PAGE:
How to stop the referral spam in your Google Analytics statistics

Have you ever peered into your Google Analytics statistics only to get excited at the apparent huge jump in month-on-month traffic? It might be that you just put it down to the fact that an SEO company has been doing a Google marketing campaign for you or even just that you have suddenly been re-ranked in Google for all of your target keywords as a fluke.

 

The chances are though, if you see a graph similar to the below over a short space of time you are probably a victim of Google Analytics referral spam:

 

 

On the face of it, the traffic growth looks encouraging. Drill though though into the sources of traffic though and you might see that in fact “Referral” spam accounts for a lot of this traffic:

 

 

To find this page login to your Google Analytics and click Acquisition > All Traffic > Channels:

 

 

In the right window then, it will show the sources of your website traffic similar to below:

 

 

Click the word “Referral” in blue and you will then be taken to the next page which will show you the source of the “Referral” traffic to your website, similar to this:

 

 

In this list above, these are all spam referrals and not real traffic. This is created maliciously in your Google Analytics by automated computer robot programs that travel the internet, grabbing Google Analytics ID’s from your website and then calling this code triggering it to add their spam to your website statistics.

 

Important Note: Do not visit these links or open them. The websites they refer to may contain malicious code. That is what the spammers want you to do.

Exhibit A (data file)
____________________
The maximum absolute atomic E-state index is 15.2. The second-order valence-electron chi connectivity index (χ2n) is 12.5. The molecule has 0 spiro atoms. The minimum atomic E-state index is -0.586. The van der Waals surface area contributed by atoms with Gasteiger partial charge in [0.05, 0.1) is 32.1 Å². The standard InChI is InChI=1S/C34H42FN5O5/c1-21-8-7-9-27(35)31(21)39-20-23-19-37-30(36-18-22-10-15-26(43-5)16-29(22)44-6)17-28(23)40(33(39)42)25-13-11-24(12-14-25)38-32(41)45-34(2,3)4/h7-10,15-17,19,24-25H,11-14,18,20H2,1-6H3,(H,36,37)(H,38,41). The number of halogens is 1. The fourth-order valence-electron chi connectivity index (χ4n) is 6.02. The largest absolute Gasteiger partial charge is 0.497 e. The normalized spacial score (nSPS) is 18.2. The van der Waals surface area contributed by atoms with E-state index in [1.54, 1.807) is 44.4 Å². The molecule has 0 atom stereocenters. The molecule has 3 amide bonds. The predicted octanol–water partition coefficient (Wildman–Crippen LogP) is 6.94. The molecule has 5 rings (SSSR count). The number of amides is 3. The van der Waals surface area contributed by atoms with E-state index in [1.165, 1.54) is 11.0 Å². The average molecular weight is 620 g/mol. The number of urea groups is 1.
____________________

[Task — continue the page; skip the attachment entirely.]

The other frustrating thing is that in most cases they rarely even ‘visit’ your website; they just trigger the Google Analytics code remotely, unconnected to your website which still logs this rubbish (annoyingly) into your statistics, thus skewing your statistics of website traffic growth.

 

Most companies are too busy to get their head around this problem but on a practical level what it does mean though is that any website statistics your present to your boss or management should ideally exclude these ‘phony’ visits as they are not real traffic.

 

Google have introduced a Bot and Spider filtering option in Google Analytics you can now choose to turn on. In our tests it filtered the majority of this junk referral spam out going forwards, giving more meaningful customer website statistics.

 

Here is where to find this opt-out option in Google Analytics.¬† Log into your Google Analytics and then click on “Admin” at the top:

 

 

On the left then, click “View Settings”:

 


Then on the right side, click to enable “Bot Filtering” (Exclude all hits form known bots and spiders):

 

 

This change is not retrospective though and will only apply to traffic logged in your Google Analytics from this point going forwards.

 

The effect of ticking this box and filtering this junk out can be quite dramatic though, as shown in the example below:

 

 

Spam bot traffic was increasing from January 2015 to May 2015 and then checking this option dramatically reduced referral spam to minimal levels by the end of September (note: this graph only shows referral spam traffic numbers and does not include other traffic so basically shows the raw referral junk traffic only).

 

It might be that you do not even know about the curse of this Google Analytics referral spam. Hopefully this will help you crush more of this junk appearing in your website statistics and help you show your Management the real numbers, excluding the annoying referral spam.

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